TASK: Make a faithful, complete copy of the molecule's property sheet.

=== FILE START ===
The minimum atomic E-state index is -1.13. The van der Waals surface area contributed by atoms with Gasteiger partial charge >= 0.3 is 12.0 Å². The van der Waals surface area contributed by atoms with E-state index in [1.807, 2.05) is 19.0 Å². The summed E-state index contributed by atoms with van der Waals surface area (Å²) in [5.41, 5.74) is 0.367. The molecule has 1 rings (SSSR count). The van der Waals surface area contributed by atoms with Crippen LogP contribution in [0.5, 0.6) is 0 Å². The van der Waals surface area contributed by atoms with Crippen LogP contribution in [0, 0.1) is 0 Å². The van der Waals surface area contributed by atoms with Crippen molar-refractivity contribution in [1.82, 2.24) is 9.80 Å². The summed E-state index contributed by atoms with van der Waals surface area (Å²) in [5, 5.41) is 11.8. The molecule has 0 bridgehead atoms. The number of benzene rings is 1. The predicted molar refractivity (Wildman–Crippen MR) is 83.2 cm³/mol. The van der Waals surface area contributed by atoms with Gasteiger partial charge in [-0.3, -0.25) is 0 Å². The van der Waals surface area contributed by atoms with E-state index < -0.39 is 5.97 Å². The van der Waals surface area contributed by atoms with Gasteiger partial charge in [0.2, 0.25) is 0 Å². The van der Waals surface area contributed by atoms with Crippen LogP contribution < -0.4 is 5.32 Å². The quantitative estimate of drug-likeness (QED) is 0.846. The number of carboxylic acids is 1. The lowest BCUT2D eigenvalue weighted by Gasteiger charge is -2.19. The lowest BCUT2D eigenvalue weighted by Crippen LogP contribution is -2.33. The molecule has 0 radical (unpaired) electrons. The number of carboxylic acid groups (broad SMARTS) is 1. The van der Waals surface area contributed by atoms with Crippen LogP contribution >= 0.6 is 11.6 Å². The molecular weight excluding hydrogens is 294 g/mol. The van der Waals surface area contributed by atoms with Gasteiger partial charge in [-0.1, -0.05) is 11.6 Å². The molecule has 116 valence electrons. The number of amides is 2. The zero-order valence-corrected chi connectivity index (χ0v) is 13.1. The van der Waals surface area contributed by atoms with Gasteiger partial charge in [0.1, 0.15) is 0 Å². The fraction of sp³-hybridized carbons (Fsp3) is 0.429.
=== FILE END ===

The minimum atomic E-state index is -1.13. The van der Waals surface area contributed by atoms with Gasteiger partial charge >= 0.3 is 12.0 Å². The van der Waals surface area contributed by atoms with E-state index in [1.807, 2.05) is 19.0 Å². The summed E-state index contributed by atoms with van der Waals surface area (Å²) in [5.41, 5.74) is 0.367. The molecule has 1 rings (SSSR count). The van der Waals surface area contributed by atoms with Crippen LogP contribution in [0.5, 0.6) is 0 Å². The van der Waals surface area contributed by atoms with Crippen LogP contribution in [0, 0.1) is 0 Å². The van der Waals surface area contributed by atoms with Crippen molar-refractivity contribution in [1.82, 2.24) is 9.80 Å². The summed E-state index contributed by atoms with van der Waals surface area (Å²) in [5, 5.41) is 11.8. The molecule has 0 bridgehead atoms. The number of benzene rings is 1. The predicted molar refractivity (Wildman–Crippen MR) is 83.2 cm³/mol. The van der Waals surface area contributed by atoms with Gasteiger partial charge in [-0.3, -0.25) is 0 Å². The van der Waals surface area contributed by atoms with E-state index < -0.39 is 5.97 Å². The van der Waals surface area contributed by atoms with Gasteiger partial charge in [0.2, 0.25) is 0 Å². The van der Waals surface area contributed by atoms with Crippen LogP contribution < -0.4 is 5.32 Å². The quantitative estimate of drug-likeness (QED) is 0.846. The number of carboxylic acids is 1. The lowest BCUT2D eigenvalue weighted by Gasteiger charge is -2.19. The lowest BCUT2D eigenvalue weighted by Crippen LogP contribution is -2.33. The molecule has 0 radical (unpaired) electrons. The number of carboxylic acid groups (broad SMARTS) is 1. The van der Waals surface area contributed by atoms with Crippen LogP contribution >= 0.6 is 11.6 Å². The molecular weight excluding hydrogens is 294 g/mol. The van der Waals surface area contributed by atoms with Gasteiger partial charge in [-0.1, -0.05) is 11.6 Å². The molecule has 116 valence electrons. The number of amides is 2. The zero-order valence-corrected chi connectivity index (χ0v) is 13.1. The van der Waals surface area contributed by atoms with Gasteiger partial charge in [0.1, 0.15) is 0 Å². The fraction of sp³-hybridized carbons (Fsp3) is 0.429.